Education Week: Help! My Slow Eater Needs Fast Breakfast

Cooking and Recipes GeekMom
I made these with molds from Williams Sonoma. They don't have them anymore, but they do have Cars and Star Wars themed pancake molds.

On a lazy Saturday morning, we pour pancake batter into molds. On an industrious Saturday morning, we might drizzle it by hand onto the griddle in the shapes of the Enterprise and a battling Klingon vessel. On weekday mornings, I’m thankful that day care feeds my kids breakfast right after I drag them out of bed and drop them off–until last week.

Last week kindergarten started. The bus leaves day care headed for school before they get breakfast. That means I need to feed my kindergartner. That means I need help.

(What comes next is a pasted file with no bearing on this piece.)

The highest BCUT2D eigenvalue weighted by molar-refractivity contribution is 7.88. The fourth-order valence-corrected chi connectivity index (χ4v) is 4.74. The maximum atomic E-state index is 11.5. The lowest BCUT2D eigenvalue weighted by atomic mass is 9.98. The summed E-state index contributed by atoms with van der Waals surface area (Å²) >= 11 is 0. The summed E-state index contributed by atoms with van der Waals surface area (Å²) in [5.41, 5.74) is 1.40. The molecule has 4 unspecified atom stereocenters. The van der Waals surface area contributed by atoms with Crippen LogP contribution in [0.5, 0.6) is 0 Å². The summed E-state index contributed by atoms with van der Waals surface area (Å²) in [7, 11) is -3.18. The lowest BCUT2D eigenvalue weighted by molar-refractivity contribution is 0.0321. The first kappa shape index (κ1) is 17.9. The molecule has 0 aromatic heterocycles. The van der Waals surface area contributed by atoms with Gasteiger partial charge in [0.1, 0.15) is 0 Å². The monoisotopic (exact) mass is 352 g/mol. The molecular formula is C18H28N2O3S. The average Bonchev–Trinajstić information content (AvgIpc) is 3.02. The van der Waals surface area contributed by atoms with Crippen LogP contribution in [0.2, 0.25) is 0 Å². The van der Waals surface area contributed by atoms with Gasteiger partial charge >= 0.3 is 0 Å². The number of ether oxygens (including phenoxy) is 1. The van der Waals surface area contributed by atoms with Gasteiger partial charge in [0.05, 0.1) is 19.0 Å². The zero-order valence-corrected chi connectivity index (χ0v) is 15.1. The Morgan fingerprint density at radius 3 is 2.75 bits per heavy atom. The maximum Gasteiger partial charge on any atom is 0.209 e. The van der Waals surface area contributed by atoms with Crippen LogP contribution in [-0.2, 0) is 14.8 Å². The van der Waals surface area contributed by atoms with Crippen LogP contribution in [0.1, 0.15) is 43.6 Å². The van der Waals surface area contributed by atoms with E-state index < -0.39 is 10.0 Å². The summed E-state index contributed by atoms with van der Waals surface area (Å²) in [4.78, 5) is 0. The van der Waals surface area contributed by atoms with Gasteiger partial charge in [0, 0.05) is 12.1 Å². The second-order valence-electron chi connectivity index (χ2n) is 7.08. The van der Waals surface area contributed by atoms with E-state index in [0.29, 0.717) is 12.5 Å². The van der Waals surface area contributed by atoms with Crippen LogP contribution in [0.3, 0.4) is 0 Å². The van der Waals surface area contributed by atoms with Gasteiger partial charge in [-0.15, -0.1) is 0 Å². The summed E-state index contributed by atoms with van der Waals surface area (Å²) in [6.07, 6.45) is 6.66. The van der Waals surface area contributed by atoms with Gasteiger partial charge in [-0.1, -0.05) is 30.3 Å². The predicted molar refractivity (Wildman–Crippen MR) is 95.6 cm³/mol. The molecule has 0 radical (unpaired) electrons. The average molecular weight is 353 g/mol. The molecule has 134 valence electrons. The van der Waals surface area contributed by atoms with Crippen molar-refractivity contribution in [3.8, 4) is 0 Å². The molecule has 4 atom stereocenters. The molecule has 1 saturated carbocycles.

Pancakes are great. They’re reasonably quick and delicious. But my kids can make a pancake–or any plate of food–last half the day. They’re both slow eaters. If I tried to serve a bowl of cereal before school tomorrow, I’d be dropping her off at her first day of college by the time she finished it.

That means I need fast food in the actual sense of speed, not as in McDonald’s. I was raised to shun prepared foods, but the box of frozen Eggos is looking better and better. It’s quick to cook, and worst case, reasonably solid in its toasted crispiness so that she could take it along in the car.

I’m not a fan of Pop Tarts (which seem more like dessert, at best) or those cereal bars with the mysterious milk-replacing goo in them. I’m of the radical opinion that food should be made of… well, food. But real food is rarely fast, and thus I find my morning Scylla and Charybdis.

Mommies of slow eaters, help me out. How do I either convince my kids to eat a plate of food before the next meal begins or get a decent breakfast in them (at least the one who has to go to school) quickly?

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18 thoughts on “Education Week: Help! My Slow Eater Needs Fast Breakfast